If your students don't seem relaxed from their between-semester breaks, they may have been working in a new internship period. But in four weeks or so, did they gain much of value?
Students are increasingly using their winter breaks to squeeze in yet another notch on their résumés. Dubbed “winternships” by some, these opportunities are diverse in nature. They can vary in length anywhere from two to six weeks, and while those familiar with the trend say the jobs tend to be project-based – for example, a student spending the break helping to develop a small company’s social media strategy – their content and quality can vary just as much as those of the more traditional summer or academic term setup.
The expansion of winter internships is bound to raise questions of fairness that reached new heights as employers upped their use of unpaid internships over the last couple of years.
The U.S. Labor Department’s reiteration of federal guidelines for private businesses employing unpaid interns set off an ongoing and heated debate over whether the jobs are valuable opportunities for the millions of students who jump at the chance to gain experience (that is, if they can afford to work without pay), or just an opportunity for businesses to save a buck with what some have equated to slave labor. (Those guidelines, which state the circumstances an internship must meet for it to be unpaid, have confused some career centers.)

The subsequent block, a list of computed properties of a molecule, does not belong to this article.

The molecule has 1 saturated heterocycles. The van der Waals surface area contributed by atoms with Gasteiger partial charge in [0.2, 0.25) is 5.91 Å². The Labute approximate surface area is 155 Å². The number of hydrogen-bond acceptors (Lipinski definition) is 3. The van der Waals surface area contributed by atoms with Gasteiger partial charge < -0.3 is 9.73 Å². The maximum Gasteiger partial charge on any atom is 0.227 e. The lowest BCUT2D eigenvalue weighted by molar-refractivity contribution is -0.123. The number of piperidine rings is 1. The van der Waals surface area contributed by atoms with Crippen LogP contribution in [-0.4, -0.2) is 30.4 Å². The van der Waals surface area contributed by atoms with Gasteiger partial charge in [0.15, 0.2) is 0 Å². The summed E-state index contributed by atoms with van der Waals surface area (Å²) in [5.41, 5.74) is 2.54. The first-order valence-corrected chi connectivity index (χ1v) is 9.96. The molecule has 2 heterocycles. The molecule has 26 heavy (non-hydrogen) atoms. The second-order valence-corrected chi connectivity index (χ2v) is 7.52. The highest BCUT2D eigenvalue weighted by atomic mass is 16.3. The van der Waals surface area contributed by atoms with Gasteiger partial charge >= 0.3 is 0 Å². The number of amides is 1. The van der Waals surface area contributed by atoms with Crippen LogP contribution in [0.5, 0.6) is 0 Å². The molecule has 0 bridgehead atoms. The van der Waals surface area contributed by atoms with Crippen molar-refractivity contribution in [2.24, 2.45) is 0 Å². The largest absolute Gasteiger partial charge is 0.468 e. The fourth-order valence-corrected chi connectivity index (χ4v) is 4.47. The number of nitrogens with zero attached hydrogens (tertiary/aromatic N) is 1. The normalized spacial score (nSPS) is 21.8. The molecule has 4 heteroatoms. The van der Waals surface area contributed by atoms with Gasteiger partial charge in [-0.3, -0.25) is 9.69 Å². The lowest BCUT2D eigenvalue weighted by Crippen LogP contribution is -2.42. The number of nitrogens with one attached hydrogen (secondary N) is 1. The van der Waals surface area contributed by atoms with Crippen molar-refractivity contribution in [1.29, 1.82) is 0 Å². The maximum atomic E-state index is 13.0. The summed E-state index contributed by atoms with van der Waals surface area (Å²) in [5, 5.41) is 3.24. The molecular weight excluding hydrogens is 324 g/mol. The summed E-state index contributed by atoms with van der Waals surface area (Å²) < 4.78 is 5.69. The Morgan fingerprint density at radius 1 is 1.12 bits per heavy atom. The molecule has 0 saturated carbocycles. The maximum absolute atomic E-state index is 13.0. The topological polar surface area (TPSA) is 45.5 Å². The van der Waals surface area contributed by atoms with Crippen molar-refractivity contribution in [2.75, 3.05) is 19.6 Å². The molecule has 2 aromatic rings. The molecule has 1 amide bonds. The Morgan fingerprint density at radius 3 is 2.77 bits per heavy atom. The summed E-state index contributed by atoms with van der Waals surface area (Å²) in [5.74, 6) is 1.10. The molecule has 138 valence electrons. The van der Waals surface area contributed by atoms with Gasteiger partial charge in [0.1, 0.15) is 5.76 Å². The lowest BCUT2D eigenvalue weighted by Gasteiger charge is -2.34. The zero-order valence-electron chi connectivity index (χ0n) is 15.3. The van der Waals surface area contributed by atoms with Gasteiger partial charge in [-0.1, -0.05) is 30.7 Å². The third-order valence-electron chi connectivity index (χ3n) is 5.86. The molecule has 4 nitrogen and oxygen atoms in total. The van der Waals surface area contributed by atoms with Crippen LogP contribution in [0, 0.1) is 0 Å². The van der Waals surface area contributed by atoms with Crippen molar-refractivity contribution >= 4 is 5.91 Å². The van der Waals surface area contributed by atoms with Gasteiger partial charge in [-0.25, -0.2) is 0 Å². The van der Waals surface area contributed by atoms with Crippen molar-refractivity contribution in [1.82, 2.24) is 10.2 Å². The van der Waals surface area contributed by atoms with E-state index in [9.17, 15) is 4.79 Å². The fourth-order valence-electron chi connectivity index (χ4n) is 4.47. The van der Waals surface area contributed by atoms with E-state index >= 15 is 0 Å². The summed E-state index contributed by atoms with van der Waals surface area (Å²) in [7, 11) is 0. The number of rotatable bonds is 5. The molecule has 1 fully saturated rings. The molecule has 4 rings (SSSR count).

Data from Internships.com, a company that posts internships and helps link students to employers, show that less than half of winter internships pay students, compared to 36 percent of internships overall (the website manages 60,000 postings). Robin D. Richards, CEO of the company, believes employers are more likely to pay over breaks because it costs less overall. He said winter postings increased 46 percent from the 2010-11 to 2011-12 academic years.
Students have taken up informal work or job-shadowing opportunities over breaks for years, often set up by a relative or professor, and those historically weren't seen so much as actual work experience as a chance to see a profession up close and to think about different career fields. The rise in advertising for formal arrangements could foreshadow a not-so-distant future in which, for a recent graduate trying to land a job, a degree coupled with a summer internship or two may not be enough.
“It’s definitely something in the air – the larger trend, really, is just toward more and more very short-term internship situations squeezed into any conceivable period of once-free time,” said Ross Perlin, a researcher for the Himalayan Languages Project and author of last year’s Intern Nation: How to Earn Nothing and Learn Little in the Brave New Economy.